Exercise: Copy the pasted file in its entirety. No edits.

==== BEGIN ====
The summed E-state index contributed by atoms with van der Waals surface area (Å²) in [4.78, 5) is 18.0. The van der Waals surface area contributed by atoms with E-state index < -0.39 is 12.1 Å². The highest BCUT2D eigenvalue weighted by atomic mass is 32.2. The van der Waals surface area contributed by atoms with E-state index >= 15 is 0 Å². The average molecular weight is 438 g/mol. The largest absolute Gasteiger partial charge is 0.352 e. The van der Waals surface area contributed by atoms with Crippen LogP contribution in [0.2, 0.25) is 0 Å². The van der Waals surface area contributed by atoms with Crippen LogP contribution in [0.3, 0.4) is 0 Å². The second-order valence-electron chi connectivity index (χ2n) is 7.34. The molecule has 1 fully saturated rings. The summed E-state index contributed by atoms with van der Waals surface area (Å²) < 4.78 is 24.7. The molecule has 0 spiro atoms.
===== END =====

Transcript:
The summed E-state index contributed by atoms with van der Waals surface area (Å²) in [4.78, 5) is 18.0. The van der Waals surface area contributed by atoms with E-state index < -0.39 is 12.1 Å². The highest BCUT2D eigenvalue weighted by atomic mass is 32.2. The van der Waals surface area contributed by atoms with E-state index >= 15 is 0 Å². The average molecular weight is 438 g/mol. The largest absolute Gasteiger partial charge is 0.352 e. The van der Waals surface area contributed by atoms with Crippen LogP contribution in [0.2, 0.25) is 0 Å². The van der Waals surface area contributed by atoms with Crippen LogP contribution in [0.3, 0.4) is 0 Å². The second-order valence-electron chi connectivity index (χ2n) is 7.34. The molecule has 1 fully saturated rings. The summed E-state index contributed by atoms with van der Waals surface area (Å²) < 4.78 is 24.7. The molecule has 0 spiro atoms.